Candidates who sat for this year’s Kenya Certificate of Primary Education examinations will not have to wait long for their results, Education Cabinet Secretary George Magoha has said.
Prof Magoha, who was speaking yesterday at Ayany Estate Primary School in Kibra Constituency at the end of the three-day exercise, said the exam results would be released as early as possible to help parents and students plan for the transition to secondary school.
“These particular results will be released long before Christmas. Why do we have to keep them when they are ready? We will prepare so that before the children go for Christmas, they will know the schools they will be going to so their parents can start preparing early.”
A brief examination marking schedule prepared by Kenya National Examinations Council (Knec) acting CEO Mercy Karogo revealed that coordination and processing of the KCPE Insha and Composition test papers will take place between November 1 and 20.
The 2017 KCPE results were released on November 21 while last year’s results were released on November 19 thanks to a new optical mark recognition marking machine acquired by Knec.
This means that this year’s results could be released between November 19 and 24.
A Knec document also showed that 6,440 examiners will be invited to mark the test papers.
The CS said the Government had worked diligently to clean up the national exams that have been clouded by irregularities in recent years.
“We have managed to wipe out anxiety among many parents and teachers over the examinations. The number of exam malpractices has been reducing significantly,” he said.
Magoha revealed that a few cases of cheating had been reported in Nyandarua, West Pokot and Garissa counties.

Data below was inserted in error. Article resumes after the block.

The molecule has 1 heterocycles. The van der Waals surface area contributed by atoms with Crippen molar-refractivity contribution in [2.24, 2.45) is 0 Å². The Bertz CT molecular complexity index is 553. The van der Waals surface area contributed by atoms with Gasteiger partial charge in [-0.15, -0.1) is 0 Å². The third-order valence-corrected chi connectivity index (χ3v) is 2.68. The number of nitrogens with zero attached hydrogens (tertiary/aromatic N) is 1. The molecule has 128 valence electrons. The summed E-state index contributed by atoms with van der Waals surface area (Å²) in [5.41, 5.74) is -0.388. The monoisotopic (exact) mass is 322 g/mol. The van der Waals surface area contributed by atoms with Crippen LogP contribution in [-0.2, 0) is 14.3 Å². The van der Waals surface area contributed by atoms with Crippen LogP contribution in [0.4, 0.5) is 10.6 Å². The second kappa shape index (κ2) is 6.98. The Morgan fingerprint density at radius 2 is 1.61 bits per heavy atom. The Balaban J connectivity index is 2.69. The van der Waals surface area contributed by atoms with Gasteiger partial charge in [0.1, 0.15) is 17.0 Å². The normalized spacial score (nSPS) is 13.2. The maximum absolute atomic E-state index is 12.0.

The CS was full of praise for security officers and Education ministry officials, saying that they had helped to prevent widespread cheating.
“Examination officials strictly enforced the measures that were meant to ensure total security of the exams right from the containers to the exam centres,” he said.
Teachers Service Commission Chief Executive Officer Nancy Macharia said teachers who were arrested would have to explain their roles in the unethical practice.
Magoha noted that exams in some centres started late due to harsh weather conditions caused by the ongoing heavy rains across the country, which have made some regions inaccessible.
He said the Ministry of Interior had access to 12 helicopters from the Kenya Police, which were on standby to facilitate the examination process.
“Some 20 centres started their examinations a little late on the first and second days due to delays in the delivery of examination papers. The delays were due to a few logistical problems associated with bad weather conditions and chopper operations.”
On the issue of pupils giving birth during exams, Magoha said the number had dropped from recent years.
“We have received only ten reports of births by candidates. This is good news and I want to thank the parents and teachers. It seems we are advising our children well,” he said.
Education Principal Secretary Belio Kipsang and other ministry of Education officials were also present at yesterday’s event.
Magoha said focus now shifts to the Kenya Certificate of Secondary Education (KCSE) examinations that will kick off Monday next week.
Rehearsals for the exams, which Magoha described as ‘real problematic’, will be done today.
The CS urged State, security and ministry officials to “show up with the same energy from next week”.
“The spirit of thorough exam surveillance will be enhanced during the KCSE exams,” he said.
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